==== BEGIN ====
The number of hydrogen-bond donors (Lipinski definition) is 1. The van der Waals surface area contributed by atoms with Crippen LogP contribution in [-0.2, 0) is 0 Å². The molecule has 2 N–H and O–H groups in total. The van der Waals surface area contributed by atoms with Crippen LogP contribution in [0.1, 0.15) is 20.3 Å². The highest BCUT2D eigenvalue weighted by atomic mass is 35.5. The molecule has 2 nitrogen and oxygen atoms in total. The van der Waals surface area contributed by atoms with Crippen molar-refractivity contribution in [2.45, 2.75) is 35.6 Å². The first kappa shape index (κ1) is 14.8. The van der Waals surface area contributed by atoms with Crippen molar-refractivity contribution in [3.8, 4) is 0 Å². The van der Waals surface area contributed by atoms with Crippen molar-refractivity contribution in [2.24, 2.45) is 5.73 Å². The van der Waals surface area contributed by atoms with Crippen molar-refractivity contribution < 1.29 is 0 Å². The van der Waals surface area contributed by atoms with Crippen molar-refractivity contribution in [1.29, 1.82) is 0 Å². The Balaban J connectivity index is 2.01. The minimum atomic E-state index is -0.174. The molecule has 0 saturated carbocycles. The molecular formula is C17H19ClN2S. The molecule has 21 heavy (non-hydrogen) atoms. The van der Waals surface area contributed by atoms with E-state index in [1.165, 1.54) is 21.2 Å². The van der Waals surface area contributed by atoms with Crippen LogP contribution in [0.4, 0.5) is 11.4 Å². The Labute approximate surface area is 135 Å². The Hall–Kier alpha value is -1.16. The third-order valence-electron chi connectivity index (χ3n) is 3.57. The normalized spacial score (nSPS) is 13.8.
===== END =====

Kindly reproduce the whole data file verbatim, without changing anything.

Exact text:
The number of hydrogen-bond donors (Lipinski definition) is 1. The van der Waals surface area contributed by atoms with Crippen LogP contribution in [-0.2, 0) is 0 Å². The molecule has 2 N–H and O–H groups in total. The van der Waals surface area contributed by atoms with Crippen LogP contribution in [0.1, 0.15) is 20.3 Å². The highest BCUT2D eigenvalue weighted by atomic mass is 35.5. The molecule has 2 nitrogen and oxygen atoms in total. The van der Waals surface area contributed by atoms with Crippen molar-refractivity contribution in [2.45, 2.75) is 35.6 Å². The first kappa shape index (κ1) is 14.8. The van der Waals surface area contributed by atoms with Crippen molar-refractivity contribution in [3.8, 4) is 0 Å². The van der Waals surface area contributed by atoms with Crippen molar-refractivity contribution in [2.24, 2.45) is 5.73 Å². The van der Waals surface area contributed by atoms with Crippen molar-refractivity contribution < 1.29 is 0 Å². The van der Waals surface area contributed by atoms with Crippen molar-refractivity contribution in [1.29, 1.82) is 0 Å². The Balaban J connectivity index is 2.01. The minimum atomic E-state index is -0.174. The molecule has 0 saturated carbocycles. The molecular formula is C17H19ClN2S. The molecule has 21 heavy (non-hydrogen) atoms. The van der Waals surface area contributed by atoms with E-state index in [1.165, 1.54) is 21.2 Å². The van der Waals surface area contributed by atoms with Crippen LogP contribution in [0.4, 0.5) is 11.4 Å². The Labute approximate surface area is 135 Å². The Hall–Kier alpha value is -1.16. The third-order valence-electron chi connectivity index (χ3n) is 3.57. The normalized spacial score (nSPS) is 13.8.